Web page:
I was 54 when dx and I ended up taking ill health retirement when I was 59 years and 3 months old. I know, (and especially now with the cost living isues), not everyone will be in a finacial position we were. Before ill health retirement we were able to plan for the future with a reduced income and start planning how to make the adustment of working for 44 years in to a lifd of not working.

We decided to move and downsize to be nearer our grown up children and their families, which had lots of benefits including some of my caring needs would not all fall on my wife who is still working 4 days per week.

As I said at the start this will not work for everyone, however I do stand by the fact that early intervention of medication gave me 5 more years at work and sufficient time to come to terms as a famiy with mr parky and to plan for the future. By this I don’t just mean the financial side, but also with the fact that I would retiring which in its self is very daunting.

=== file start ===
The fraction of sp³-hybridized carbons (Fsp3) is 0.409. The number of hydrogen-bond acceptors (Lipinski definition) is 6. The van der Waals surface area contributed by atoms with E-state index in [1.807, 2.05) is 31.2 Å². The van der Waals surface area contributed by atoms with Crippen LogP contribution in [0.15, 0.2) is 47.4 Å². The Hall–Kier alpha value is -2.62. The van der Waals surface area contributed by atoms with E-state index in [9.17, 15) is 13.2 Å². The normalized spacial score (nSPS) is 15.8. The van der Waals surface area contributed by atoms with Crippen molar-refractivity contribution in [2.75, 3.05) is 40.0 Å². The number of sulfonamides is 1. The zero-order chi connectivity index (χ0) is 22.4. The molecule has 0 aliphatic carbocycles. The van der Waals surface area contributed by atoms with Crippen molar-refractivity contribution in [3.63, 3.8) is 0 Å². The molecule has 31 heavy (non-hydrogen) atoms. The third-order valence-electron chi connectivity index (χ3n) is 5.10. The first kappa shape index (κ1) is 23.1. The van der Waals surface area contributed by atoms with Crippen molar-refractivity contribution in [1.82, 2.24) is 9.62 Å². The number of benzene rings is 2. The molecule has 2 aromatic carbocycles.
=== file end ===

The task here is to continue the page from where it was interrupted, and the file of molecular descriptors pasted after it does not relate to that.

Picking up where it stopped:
Sanya, I hope my ramblings do help in someway and I wish you all the best for your future journey with mr parky in your families lives😎

Hi Sanya,

We are different and no decision on whether to delay medicines is right or wrong but this is my experience.

I first started getting PD symptoms almost four years ago - a slight tremor - that got worse and worse so two years ago I went to my GP and eventually got a diagnosis from a DaTScan about eighteen months ago. Because of a local problem where my original neurologist unexpectedly left I didn’t see a neurologist until a year ago. He prescribed me Sinamet but because I don’t really don’t like taking medicines I asked to delay it. He was happy with this but gave me this advice which I think is good.

“If PD is interfering with your life and stopping you doing things then you should take medication. Otherwise you may lose the ability to do those things and not recover them once you start taking medication”